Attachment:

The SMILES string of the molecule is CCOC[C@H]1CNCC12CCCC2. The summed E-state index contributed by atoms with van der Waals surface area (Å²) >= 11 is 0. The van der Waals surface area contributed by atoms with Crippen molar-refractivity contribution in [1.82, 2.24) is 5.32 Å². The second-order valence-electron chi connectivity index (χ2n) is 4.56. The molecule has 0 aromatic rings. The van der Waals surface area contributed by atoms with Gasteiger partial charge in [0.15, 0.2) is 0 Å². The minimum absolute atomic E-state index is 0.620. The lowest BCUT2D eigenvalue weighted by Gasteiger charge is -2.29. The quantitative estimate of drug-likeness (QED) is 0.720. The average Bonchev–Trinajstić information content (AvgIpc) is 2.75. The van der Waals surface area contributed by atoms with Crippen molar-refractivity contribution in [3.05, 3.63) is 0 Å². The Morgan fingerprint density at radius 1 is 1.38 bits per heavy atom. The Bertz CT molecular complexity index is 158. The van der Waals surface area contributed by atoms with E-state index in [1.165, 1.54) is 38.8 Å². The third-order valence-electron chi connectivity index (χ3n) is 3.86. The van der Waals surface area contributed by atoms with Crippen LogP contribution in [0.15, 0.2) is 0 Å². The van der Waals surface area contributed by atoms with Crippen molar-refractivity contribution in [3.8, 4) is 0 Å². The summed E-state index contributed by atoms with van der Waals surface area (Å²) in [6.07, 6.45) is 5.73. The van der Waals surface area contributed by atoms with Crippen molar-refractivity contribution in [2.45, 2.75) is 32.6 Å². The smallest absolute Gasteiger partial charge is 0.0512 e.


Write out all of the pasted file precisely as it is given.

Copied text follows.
The SMILES string of the molecule is CCOC[C@H]1CNCC12CCCC2. The summed E-state index contributed by atoms with van der Waals surface area (Å²) >= 11 is 0. The van der Waals surface area contributed by atoms with Crippen molar-refractivity contribution in [1.82, 2.24) is 5.32 Å². The second-order valence-electron chi connectivity index (χ2n) is 4.56. The molecule has 0 aromatic rings. The van der Waals surface area contributed by atoms with Gasteiger partial charge in [0.15, 0.2) is 0 Å². The minimum absolute atomic E-state index is 0.620. The lowest BCUT2D eigenvalue weighted by Gasteiger charge is -2.29. The quantitative estimate of drug-likeness (QED) is 0.720. The average Bonchev–Trinajstić information content (AvgIpc) is 2.75. The van der Waals surface area contributed by atoms with Crippen molar-refractivity contribution in [3.05, 3.63) is 0 Å². The Morgan fingerprint density at radius 1 is 1.38 bits per heavy atom. The Bertz CT molecular complexity index is 158. The van der Waals surface area contributed by atoms with E-state index in [1.165, 1.54) is 38.8 Å². The third-order valence-electron chi connectivity index (χ3n) is 3.86. The van der Waals surface area contributed by atoms with Crippen LogP contribution in [0.15, 0.2) is 0 Å². The van der Waals surface area contributed by atoms with Crippen molar-refractivity contribution in [3.8, 4) is 0 Å². The summed E-state index contributed by atoms with van der Waals surface area (Å²) in [6.07, 6.45) is 5.73. The van der Waals surface area contributed by atoms with Crippen molar-refractivity contribution in [2.45, 2.75) is 32.6 Å². The smallest absolute Gasteiger partial charge is 0.0512 e.